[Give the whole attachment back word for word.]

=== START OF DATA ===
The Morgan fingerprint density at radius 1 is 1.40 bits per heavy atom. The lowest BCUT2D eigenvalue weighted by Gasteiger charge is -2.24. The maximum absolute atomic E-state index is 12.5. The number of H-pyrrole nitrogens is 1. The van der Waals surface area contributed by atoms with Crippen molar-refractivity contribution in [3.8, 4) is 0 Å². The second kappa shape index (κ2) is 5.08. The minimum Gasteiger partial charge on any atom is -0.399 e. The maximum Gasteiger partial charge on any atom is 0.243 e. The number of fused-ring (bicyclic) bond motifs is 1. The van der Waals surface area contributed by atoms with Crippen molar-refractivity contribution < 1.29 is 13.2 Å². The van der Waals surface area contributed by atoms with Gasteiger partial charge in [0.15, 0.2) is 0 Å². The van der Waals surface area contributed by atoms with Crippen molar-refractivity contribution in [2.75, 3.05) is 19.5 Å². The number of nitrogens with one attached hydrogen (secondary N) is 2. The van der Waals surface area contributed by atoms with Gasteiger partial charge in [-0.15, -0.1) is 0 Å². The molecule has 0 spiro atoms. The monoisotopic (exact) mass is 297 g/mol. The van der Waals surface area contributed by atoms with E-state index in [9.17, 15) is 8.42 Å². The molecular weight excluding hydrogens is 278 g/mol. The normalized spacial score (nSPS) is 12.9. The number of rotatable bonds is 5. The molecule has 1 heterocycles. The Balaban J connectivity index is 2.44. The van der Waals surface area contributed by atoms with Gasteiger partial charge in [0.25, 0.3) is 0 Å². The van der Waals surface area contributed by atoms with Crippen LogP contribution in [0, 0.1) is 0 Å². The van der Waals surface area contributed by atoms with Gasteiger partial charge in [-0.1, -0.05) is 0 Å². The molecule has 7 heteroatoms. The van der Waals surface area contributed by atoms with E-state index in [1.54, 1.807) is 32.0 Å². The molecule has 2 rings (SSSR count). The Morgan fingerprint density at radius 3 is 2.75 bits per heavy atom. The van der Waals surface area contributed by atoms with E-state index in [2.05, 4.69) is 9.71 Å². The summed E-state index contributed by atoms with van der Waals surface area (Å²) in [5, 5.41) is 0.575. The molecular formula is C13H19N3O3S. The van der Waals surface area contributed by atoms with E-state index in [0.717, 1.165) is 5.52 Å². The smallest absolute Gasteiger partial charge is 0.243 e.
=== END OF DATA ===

The Morgan fingerprint density at radius 1 is 1.40 bits per heavy atom. The lowest BCUT2D eigenvalue weighted by Gasteiger charge is -2.24. The maximum absolute atomic E-state index is 12.5. The number of H-pyrrole nitrogens is 1. The van der Waals surface area contributed by atoms with Crippen molar-refractivity contribution in [3.8, 4) is 0 Å². The second kappa shape index (κ2) is 5.08. The minimum Gasteiger partial charge on any atom is -0.399 e. The maximum Gasteiger partial charge on any atom is 0.243 e. The number of fused-ring (bicyclic) bond motifs is 1. The van der Waals surface area contributed by atoms with Crippen molar-refractivity contribution < 1.29 is 13.2 Å². The van der Waals surface area contributed by atoms with Gasteiger partial charge in [0.15, 0.2) is 0 Å². The van der Waals surface area contributed by atoms with Crippen molar-refractivity contribution in [2.75, 3.05) is 19.5 Å². The number of nitrogens with one attached hydrogen (secondary N) is 2. The van der Waals surface area contributed by atoms with Gasteiger partial charge in [-0.15, -0.1) is 0 Å². The molecule has 0 spiro atoms. The monoisotopic (exact) mass is 297 g/mol. The van der Waals surface area contributed by atoms with E-state index in [9.17, 15) is 8.42 Å². The molecular weight excluding hydrogens is 278 g/mol. The normalized spacial score (nSPS) is 12.9. The number of rotatable bonds is 5. The molecule has 1 heterocycles. The Balaban J connectivity index is 2.44. The van der Waals surface area contributed by atoms with Gasteiger partial charge in [0.25, 0.3) is 0 Å². The van der Waals surface area contributed by atoms with Crippen LogP contribution in [0, 0.1) is 0 Å². The van der Waals surface area contributed by atoms with Gasteiger partial charge in [-0.1, -0.05) is 0 Å². The molecule has 7 heteroatoms. The van der Waals surface area contributed by atoms with E-state index in [1.54, 1.807) is 32.0 Å². The molecule has 2 rings (SSSR count). The Morgan fingerprint density at radius 3 is 2.75 bits per heavy atom. The van der Waals surface area contributed by atoms with E-state index in [2.05, 4.69) is 9.71 Å². The summed E-state index contributed by atoms with van der Waals surface area (Å²) in [5, 5.41) is 0.575. The molecular formula is C13H19N3O3S. The van der Waals surface area contributed by atoms with E-state index in [0.717, 1.165) is 5.52 Å². The smallest absolute Gasteiger partial charge is 0.243 e.